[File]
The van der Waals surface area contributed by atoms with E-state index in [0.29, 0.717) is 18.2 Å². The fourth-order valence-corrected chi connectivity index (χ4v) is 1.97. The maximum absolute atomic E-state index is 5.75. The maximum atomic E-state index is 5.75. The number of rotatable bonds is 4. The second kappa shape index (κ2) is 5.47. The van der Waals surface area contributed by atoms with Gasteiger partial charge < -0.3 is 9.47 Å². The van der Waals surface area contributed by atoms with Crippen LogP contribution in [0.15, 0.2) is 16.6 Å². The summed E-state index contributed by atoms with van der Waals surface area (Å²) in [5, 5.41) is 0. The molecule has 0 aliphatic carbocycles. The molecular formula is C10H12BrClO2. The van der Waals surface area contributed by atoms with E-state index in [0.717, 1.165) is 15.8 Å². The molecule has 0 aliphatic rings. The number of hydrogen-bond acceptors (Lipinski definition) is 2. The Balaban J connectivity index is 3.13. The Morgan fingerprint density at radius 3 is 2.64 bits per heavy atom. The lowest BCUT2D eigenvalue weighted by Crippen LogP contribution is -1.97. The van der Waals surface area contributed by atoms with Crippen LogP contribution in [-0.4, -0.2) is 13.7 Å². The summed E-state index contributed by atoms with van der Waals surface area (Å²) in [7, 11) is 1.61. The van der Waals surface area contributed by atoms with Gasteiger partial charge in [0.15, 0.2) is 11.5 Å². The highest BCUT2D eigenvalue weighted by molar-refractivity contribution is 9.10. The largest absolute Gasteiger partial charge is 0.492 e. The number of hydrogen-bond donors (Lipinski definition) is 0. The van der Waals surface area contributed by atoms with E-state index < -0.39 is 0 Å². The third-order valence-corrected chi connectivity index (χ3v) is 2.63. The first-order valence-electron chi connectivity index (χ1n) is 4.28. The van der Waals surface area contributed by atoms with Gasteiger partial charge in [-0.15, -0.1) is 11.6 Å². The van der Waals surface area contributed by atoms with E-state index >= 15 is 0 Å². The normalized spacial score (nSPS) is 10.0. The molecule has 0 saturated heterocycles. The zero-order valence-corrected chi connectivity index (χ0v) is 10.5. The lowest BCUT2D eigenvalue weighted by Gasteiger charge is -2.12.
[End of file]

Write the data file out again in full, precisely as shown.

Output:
The van der Waals surface area contributed by atoms with E-state index in [0.29, 0.717) is 18.2 Å². The fourth-order valence-corrected chi connectivity index (χ4v) is 1.97. The maximum absolute atomic E-state index is 5.75. The maximum atomic E-state index is 5.75. The number of rotatable bonds is 4. The second kappa shape index (κ2) is 5.47. The van der Waals surface area contributed by atoms with Gasteiger partial charge < -0.3 is 9.47 Å². The van der Waals surface area contributed by atoms with Crippen LogP contribution in [0.15, 0.2) is 16.6 Å². The summed E-state index contributed by atoms with van der Waals surface area (Å²) in [5, 5.41) is 0. The molecule has 0 aliphatic carbocycles. The molecular formula is C10H12BrClO2. The van der Waals surface area contributed by atoms with E-state index in [0.717, 1.165) is 15.8 Å². The molecule has 0 aliphatic rings. The number of hydrogen-bond acceptors (Lipinski definition) is 2. The Balaban J connectivity index is 3.13. The Morgan fingerprint density at radius 3 is 2.64 bits per heavy atom. The lowest BCUT2D eigenvalue weighted by Crippen LogP contribution is -1.97. The van der Waals surface area contributed by atoms with Crippen LogP contribution in [-0.4, -0.2) is 13.7 Å². The summed E-state index contributed by atoms with van der Waals surface area (Å²) in [7, 11) is 1.61. The van der Waals surface area contributed by atoms with Gasteiger partial charge in [0.15, 0.2) is 11.5 Å². The highest BCUT2D eigenvalue weighted by molar-refractivity contribution is 9.10. The largest absolute Gasteiger partial charge is 0.492 e. The number of hydrogen-bond donors (Lipinski definition) is 0. The van der Waals surface area contributed by atoms with E-state index < -0.39 is 0 Å². The third-order valence-corrected chi connectivity index (χ3v) is 2.63. The first-order valence-electron chi connectivity index (χ1n) is 4.28. The van der Waals surface area contributed by atoms with Gasteiger partial charge in [-0.15, -0.1) is 11.6 Å². The van der Waals surface area contributed by atoms with E-state index >= 15 is 0 Å². The normalized spacial score (nSPS) is 10.0. The molecule has 0 saturated heterocycles. The zero-order valence-corrected chi connectivity index (χ0v) is 10.5. The lowest BCUT2D eigenvalue weighted by Gasteiger charge is -2.12.